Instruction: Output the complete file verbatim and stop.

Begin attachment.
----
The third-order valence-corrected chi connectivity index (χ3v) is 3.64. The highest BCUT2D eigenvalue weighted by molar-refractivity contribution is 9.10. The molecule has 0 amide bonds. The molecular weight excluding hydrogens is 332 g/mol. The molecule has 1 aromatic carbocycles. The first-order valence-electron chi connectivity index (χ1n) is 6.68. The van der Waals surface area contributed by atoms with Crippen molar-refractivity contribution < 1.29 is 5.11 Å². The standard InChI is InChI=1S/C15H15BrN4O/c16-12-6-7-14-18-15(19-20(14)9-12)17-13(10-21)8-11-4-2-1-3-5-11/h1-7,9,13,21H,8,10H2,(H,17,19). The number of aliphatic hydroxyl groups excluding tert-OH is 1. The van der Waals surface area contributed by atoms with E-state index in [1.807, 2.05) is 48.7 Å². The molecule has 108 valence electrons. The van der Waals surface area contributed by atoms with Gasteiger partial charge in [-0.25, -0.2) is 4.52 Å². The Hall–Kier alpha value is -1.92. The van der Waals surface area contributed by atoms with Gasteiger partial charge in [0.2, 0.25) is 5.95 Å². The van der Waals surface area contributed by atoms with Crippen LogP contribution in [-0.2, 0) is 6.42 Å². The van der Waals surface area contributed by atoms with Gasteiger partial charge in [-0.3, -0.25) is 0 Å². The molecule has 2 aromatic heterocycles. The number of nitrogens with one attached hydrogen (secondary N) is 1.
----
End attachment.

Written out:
The third-order valence-corrected chi connectivity index (χ3v) is 3.64. The highest BCUT2D eigenvalue weighted by molar-refractivity contribution is 9.10. The molecule has 0 amide bonds. The molecular weight excluding hydrogens is 332 g/mol. The molecule has 1 aromatic carbocycles. The first-order valence-electron chi connectivity index (χ1n) is 6.68. The van der Waals surface area contributed by atoms with Crippen molar-refractivity contribution < 1.29 is 5.11 Å². The standard InChI is InChI=1S/C15H15BrN4O/c16-12-6-7-14-18-15(19-20(14)9-12)17-13(10-21)8-11-4-2-1-3-5-11/h1-7,9,13,21H,8,10H2,(H,17,19). The number of aliphatic hydroxyl groups excluding tert-OH is 1. The van der Waals surface area contributed by atoms with E-state index in [1.807, 2.05) is 48.7 Å². The molecule has 108 valence electrons. The van der Waals surface area contributed by atoms with Gasteiger partial charge in [-0.25, -0.2) is 4.52 Å². The Hall–Kier alpha value is -1.92. The van der Waals surface area contributed by atoms with Gasteiger partial charge in [0.2, 0.25) is 5.95 Å². The van der Waals surface area contributed by atoms with Crippen LogP contribution in [-0.2, 0) is 6.42 Å². The van der Waals surface area contributed by atoms with Gasteiger partial charge in [-0.3, -0.25) is 0 Å². The molecule has 2 aromatic heterocycles. The number of nitrogens with one attached hydrogen (secondary N) is 1.